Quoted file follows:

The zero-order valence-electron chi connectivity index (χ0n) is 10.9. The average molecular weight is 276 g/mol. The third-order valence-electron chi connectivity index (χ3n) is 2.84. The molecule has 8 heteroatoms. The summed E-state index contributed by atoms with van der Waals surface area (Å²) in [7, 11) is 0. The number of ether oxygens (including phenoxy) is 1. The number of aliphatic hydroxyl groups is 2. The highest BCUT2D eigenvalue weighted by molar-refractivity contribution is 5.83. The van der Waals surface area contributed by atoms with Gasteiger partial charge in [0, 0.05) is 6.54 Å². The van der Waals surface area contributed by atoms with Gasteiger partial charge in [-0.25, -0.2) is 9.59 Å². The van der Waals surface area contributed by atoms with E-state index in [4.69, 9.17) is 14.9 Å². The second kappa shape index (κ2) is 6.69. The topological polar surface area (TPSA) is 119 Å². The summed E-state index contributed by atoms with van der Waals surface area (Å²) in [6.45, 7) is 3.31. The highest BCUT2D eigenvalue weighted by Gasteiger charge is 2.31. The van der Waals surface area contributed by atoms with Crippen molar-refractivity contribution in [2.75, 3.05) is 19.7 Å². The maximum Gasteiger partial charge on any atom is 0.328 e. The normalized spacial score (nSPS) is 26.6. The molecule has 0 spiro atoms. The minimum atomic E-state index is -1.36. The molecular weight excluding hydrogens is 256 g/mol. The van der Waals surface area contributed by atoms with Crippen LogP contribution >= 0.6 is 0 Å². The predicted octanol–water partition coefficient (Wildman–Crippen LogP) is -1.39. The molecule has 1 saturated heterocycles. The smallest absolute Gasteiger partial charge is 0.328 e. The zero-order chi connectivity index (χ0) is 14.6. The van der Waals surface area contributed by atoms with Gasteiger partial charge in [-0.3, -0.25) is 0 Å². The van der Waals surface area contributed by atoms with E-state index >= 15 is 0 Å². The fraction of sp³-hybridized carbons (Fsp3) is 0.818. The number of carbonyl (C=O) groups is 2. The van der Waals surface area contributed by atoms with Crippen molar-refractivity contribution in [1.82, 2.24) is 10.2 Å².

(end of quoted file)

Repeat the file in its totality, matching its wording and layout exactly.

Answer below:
The zero-order valence-electron chi connectivity index (χ0n) is 10.9. The average molecular weight is 276 g/mol. The third-order valence-electron chi connectivity index (χ3n) is 2.84. The molecule has 8 heteroatoms. The summed E-state index contributed by atoms with van der Waals surface area (Å²) in [7, 11) is 0. The number of ether oxygens (including phenoxy) is 1. The number of aliphatic hydroxyl groups is 2. The highest BCUT2D eigenvalue weighted by molar-refractivity contribution is 5.83. The van der Waals surface area contributed by atoms with Gasteiger partial charge in [0, 0.05) is 6.54 Å². The van der Waals surface area contributed by atoms with Gasteiger partial charge in [-0.25, -0.2) is 9.59 Å². The van der Waals surface area contributed by atoms with E-state index in [4.69, 9.17) is 14.9 Å². The second kappa shape index (κ2) is 6.69. The topological polar surface area (TPSA) is 119 Å². The summed E-state index contributed by atoms with van der Waals surface area (Å²) in [6.45, 7) is 3.31. The highest BCUT2D eigenvalue weighted by Gasteiger charge is 2.31. The van der Waals surface area contributed by atoms with Crippen molar-refractivity contribution in [2.75, 3.05) is 19.7 Å². The maximum Gasteiger partial charge on any atom is 0.328 e. The normalized spacial score (nSPS) is 26.6. The molecule has 0 spiro atoms. The minimum atomic E-state index is -1.36. The molecular weight excluding hydrogens is 256 g/mol. The van der Waals surface area contributed by atoms with Crippen LogP contribution >= 0.6 is 0 Å². The predicted octanol–water partition coefficient (Wildman–Crippen LogP) is -1.39. The molecule has 1 saturated heterocycles. The smallest absolute Gasteiger partial charge is 0.328 e. The zero-order chi connectivity index (χ0) is 14.6. The van der Waals surface area contributed by atoms with Gasteiger partial charge in [-0.3, -0.25) is 0 Å². The van der Waals surface area contributed by atoms with E-state index >= 15 is 0 Å². The fraction of sp³-hybridized carbons (Fsp3) is 0.818. The number of carbonyl (C=O) groups is 2. The van der Waals surface area contributed by atoms with Crippen molar-refractivity contribution in [1.82, 2.24) is 10.2 Å².